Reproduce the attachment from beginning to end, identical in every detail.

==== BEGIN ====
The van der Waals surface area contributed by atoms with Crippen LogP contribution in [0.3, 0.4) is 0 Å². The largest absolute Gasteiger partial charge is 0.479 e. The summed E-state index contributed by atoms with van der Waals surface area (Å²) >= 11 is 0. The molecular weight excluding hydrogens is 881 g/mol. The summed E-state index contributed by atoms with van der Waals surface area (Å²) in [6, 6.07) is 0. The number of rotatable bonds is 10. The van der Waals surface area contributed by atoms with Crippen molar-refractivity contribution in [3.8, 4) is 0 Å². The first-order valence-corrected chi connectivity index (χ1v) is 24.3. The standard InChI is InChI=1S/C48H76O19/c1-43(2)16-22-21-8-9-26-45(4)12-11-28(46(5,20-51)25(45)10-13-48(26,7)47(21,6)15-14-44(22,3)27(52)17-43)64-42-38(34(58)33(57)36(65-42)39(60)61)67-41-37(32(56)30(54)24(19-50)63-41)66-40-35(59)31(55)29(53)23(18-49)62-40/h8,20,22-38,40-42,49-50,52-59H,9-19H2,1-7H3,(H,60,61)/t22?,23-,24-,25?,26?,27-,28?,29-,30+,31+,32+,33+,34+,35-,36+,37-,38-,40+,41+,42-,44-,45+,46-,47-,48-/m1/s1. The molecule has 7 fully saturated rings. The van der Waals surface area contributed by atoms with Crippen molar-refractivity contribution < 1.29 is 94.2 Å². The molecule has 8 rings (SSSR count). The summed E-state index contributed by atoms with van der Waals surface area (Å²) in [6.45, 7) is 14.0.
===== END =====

The van der Waals surface area contributed by atoms with Crippen LogP contribution in [0.3, 0.4) is 0 Å². The largest absolute Gasteiger partial charge is 0.479 e. The summed E-state index contributed by atoms with van der Waals surface area (Å²) >= 11 is 0. The molecular weight excluding hydrogens is 881 g/mol. The summed E-state index contributed by atoms with van der Waals surface area (Å²) in [6, 6.07) is 0. The number of rotatable bonds is 10. The van der Waals surface area contributed by atoms with Crippen molar-refractivity contribution in [3.8, 4) is 0 Å². The first-order valence-corrected chi connectivity index (χ1v) is 24.3. The standard InChI is InChI=1S/C48H76O19/c1-43(2)16-22-21-8-9-26-45(4)12-11-28(46(5,20-51)25(45)10-13-48(26,7)47(21,6)15-14-44(22,3)27(52)17-43)64-42-38(34(58)33(57)36(65-42)39(60)61)67-41-37(32(56)30(54)24(19-50)63-41)66-40-35(59)31(55)29(53)23(18-49)62-40/h8,20,22-38,40-42,49-50,52-59H,9-19H2,1-7H3,(H,60,61)/t22?,23-,24-,25?,26?,27-,28?,29-,30+,31+,32+,33+,34+,35-,36+,37-,38-,40+,41+,42-,44-,45+,46-,47-,48-/m1/s1. The molecule has 7 fully saturated rings. The van der Waals surface area contributed by atoms with Crippen molar-refractivity contribution < 1.29 is 94.2 Å². The molecule has 8 rings (SSSR count). The summed E-state index contributed by atoms with van der Waals surface area (Å²) in [6.45, 7) is 14.0.